BackTalk: Tell Me More Blog Conversations
MICHEL MARTIN, host:
And now it's time for BackTalk, where we lift the curtain on conversations happening on our blog. I'm joined by my web producer, Lee Hill, who's here to tell us what folks are talking about out there in the blogosphere. Lee, anything interesting?
LEE HILL: Michel, interesting would be an understatement. Our interview Tuesday with Terrence Howard remains the top emailed story on npr.org, even today. You can imagine the traffic that's been bringing to our blog. The comments have been flowing nonstop.
MARTIN: Just to bring everybody up to speed, in case you didn't hear the interview, we spoke with actor Terrence Howard because he's hosting the PBS documentary series "Independent Lens." The first installment is a film called "Knocking." It's a film that explores the Jehovah's Witness religion.
Well, we ran into the interview because we had believed that the actor is a practicing Jehovah's Witness, but it turned out not to be. He talks about it better than I can. Here's a clip.
(Soundbite of previous NPR broadcast)
Mr. TERRENCE HOWARD (Actor): If I had a chance to, I would be a witness today. But, you know, have I - do I have the discipline yet? No. But one day, I will. So I don't mind them saying that. I wish I could say I'm a witness, but I'm not.
HILL: So listeners hear the interview and they, of course, begin to blog this thing out. One thing I noticed was a vast majority of the comments seemed to come from Jehovah's Witness members, and that was a little interesting. I don't know; there must have been a church alert or something sent out, because they completely converged on our blog. Whatever the case, members of the religion seem to appreciate Terrence's openness, but many were surprised to know he was even affiliated with their faith. Here's Judith.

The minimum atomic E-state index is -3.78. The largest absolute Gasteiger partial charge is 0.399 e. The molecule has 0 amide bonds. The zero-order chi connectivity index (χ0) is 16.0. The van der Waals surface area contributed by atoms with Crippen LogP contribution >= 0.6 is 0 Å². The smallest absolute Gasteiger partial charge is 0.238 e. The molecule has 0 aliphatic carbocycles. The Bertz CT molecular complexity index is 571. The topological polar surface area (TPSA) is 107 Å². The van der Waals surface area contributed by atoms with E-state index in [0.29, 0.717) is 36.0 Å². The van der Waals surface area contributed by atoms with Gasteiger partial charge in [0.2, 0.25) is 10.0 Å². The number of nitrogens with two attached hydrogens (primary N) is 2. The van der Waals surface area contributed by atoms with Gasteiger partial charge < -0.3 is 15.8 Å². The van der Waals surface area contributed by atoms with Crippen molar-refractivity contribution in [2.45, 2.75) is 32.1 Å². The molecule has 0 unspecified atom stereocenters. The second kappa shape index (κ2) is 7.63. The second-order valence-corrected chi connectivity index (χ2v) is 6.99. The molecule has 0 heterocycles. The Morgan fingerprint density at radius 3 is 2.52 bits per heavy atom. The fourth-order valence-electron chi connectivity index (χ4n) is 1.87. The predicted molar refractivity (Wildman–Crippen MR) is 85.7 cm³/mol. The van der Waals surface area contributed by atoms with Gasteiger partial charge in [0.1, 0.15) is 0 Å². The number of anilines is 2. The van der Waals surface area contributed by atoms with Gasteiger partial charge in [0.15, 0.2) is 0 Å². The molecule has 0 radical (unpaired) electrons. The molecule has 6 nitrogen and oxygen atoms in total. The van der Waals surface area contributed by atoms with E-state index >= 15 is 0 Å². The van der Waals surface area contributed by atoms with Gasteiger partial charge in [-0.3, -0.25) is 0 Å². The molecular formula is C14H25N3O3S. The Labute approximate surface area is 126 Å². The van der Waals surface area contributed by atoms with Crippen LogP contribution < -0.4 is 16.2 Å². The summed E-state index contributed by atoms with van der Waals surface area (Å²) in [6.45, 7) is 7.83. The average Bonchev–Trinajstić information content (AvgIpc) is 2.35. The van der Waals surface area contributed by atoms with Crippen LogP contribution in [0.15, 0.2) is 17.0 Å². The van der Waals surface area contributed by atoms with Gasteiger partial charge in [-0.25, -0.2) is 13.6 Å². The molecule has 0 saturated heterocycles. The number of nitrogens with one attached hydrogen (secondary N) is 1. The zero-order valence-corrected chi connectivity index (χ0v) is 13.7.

JUDITH (Caller): I had no idea about his supposed affiliation with Jehovah's Witnesses. I applaud his candor, openness and honesty. He spoke with such validity and respect you could tell his answers were from his experience, his heart. I myself am one of Jehovah's Witnesses and would only hope I could speak as eloquent about my faith as he did and the recognition he gave Jehovah God for the Bible. I thank Terrence and you and NPR for sharing.
MARTIN: Not everybody blogging was a witness. Some had some critical thoughts to offer about the faith. A note from Alex reads: The reality is that the Watchtower religion has brought much pain and hurt to families. As a potential convert is talked into a Bible study, which turns out to be only a book study of Watchtower materials, the policy of extreme shunning is glossed over; heartache is the reward for joining this high-control group.
HILL: Those are strong words, Michel.
MARTIN: They are. And it was another story that was very poignant for us. Yesterday, we led the program with a story about the Congressional Food Stamp Challenge. Some members of Congress decided to try to understand the experience of living on food stamps by cutting their own food budgets to the amount that food stamp recipients receive - that's $21 a week. And after the program, we get a call from Regine(ph). For her, it's not a temporary challenge; it's a way of life.
REGINE (Caller): I have to tell you, I've been trying to get some help with food for almost about a month, and it is so hard that this congressman was trying to survive. But we are doing it every day, and nothing hurt me more when I'm walking home and I can't really know what I'm going to feed my children, because my situation is really hard. I can get another job, but I decided not to because I'm trying to get an education. And it is very hard to find someone to help me just to feed my kids.
MARTIN: And finally, board the money train - our summer financial series on how to get and keep your finances on track. Remember, we're still looking for three listeners. For details, go to our Web site at npr.org/tellmemore.
HILL: Thanks, Michel.
MARTIN: That's our program for today. I'm Michel Martin. You've been listening to TELL ME MORE from NPR News and the African-American Public Radio Consortium.
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